I would say it is very unlikely that a sexual partner will know, even if he/she is a plastic surgeon him or herself if you have had labiaplasty surgery.
Healing along the inner labia tissue is somewhat similar to the inside of the mouth, which rarely leaves noticable scars. My personal experience is that this surgery is well tolerated and healing is excellent when given adequate time.
Make sure to visit with a board certified plastic surgeon to determine what may be best for you.
Scars from labiaplasty heal very well. I also roll the incision line to the inner edge of the labia in order to hide it even better. You can see in before and after photos how natural labiaplasty. In general, I would recommend going to a board certified plastic surgeon who specializes in labiaplasty surgery.
Highly unlikely that a "new" sex partner will know, even if he/she is a plastic surgeon him or herself. Because the inner labia tissue is somewhat similar to the inside of the mouth, it too heals nearly inconspicuous scars. My personal experience and thus opinion is that the Trim method does indeed leave less visible scars because the scar is concealed within the edge of the labia which is relatively irregular/ropey/corrugated normally. Whereas the Wedge technique leaves a scar traversing perpindicularly right through the middle of the new labia. Glad to help.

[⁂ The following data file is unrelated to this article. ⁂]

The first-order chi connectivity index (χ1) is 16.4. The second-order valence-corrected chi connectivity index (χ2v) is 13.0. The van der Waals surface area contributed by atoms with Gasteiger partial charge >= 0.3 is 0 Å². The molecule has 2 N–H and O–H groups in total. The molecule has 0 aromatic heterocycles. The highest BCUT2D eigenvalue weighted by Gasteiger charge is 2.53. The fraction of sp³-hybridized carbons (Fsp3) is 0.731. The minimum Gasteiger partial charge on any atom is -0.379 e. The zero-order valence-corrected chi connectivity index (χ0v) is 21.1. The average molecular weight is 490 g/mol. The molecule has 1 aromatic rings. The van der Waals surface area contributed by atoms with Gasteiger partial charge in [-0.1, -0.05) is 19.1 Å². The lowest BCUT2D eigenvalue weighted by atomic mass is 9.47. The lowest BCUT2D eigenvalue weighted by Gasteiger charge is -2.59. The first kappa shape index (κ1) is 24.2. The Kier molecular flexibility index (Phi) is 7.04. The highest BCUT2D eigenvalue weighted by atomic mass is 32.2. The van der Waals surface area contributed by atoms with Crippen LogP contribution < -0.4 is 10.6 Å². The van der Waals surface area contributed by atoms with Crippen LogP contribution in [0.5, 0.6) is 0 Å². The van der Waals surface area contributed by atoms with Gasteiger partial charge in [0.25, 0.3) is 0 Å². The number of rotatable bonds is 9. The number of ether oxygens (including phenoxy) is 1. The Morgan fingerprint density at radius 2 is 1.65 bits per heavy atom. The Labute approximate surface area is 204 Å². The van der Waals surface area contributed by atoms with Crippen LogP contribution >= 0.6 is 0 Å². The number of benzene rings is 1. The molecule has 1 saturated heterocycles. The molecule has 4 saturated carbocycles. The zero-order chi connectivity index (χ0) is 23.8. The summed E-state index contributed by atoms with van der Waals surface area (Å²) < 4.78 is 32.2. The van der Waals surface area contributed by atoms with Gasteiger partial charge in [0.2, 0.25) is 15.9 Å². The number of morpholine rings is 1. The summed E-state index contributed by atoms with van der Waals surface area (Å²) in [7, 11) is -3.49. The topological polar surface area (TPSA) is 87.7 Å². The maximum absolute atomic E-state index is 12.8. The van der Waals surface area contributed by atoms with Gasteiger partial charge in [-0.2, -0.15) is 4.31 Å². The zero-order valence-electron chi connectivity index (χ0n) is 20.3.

Thank you for your question, which is a frequently asked one in my practice. Labiaplasty techniques vary but the placement of the scars are usually such that only someone who is very experienced with the female anatomy (such as a plastic surgeon or OB/Gyn) would notice on close inspection. Patient satisfaction with this procedure in my practice is very high and patients often report improved sex lives after surgery. This is, of course, in part due to boosted self confidence. I've had patients who were too embarrassed to have sex for years before they underwent labiaplasty.
It's important that you consult with an experienced plastic surgeon to get the results you desire.
All the best to you.
Ruth Celestin, M.D.
The position of the scar really depends on the type of labiaplasty procedure that you have. Historically they used to just trim the excess labia off and sew this so that the scar was on the front of the labia. The wedge technique allows for the scar to be going inwards towards the vaginal opening as well as towards the outer fold of the labia. The scars become very well hidden and concealed. In addition part of the scar is on a mucosal surface. These tend to heal very very well. I would seek the plastic surgeon who does for a number of labioplasty procedures for a consultation of what your options are
what you had done unless your results are less then what I would expect from this procedure. Most of the complaints on this site result from the trim technique where the edge is deformed and excesses remain at the top (near clitoral hood) and bottom (perineum). From what I have read here, those also seem to come apart more often and have a greater risk for scar contractures. Someone would really have to be up close with great lighting and understanding of the anatomy to appreciate the subtle changes that come from a labiaplasty procedure.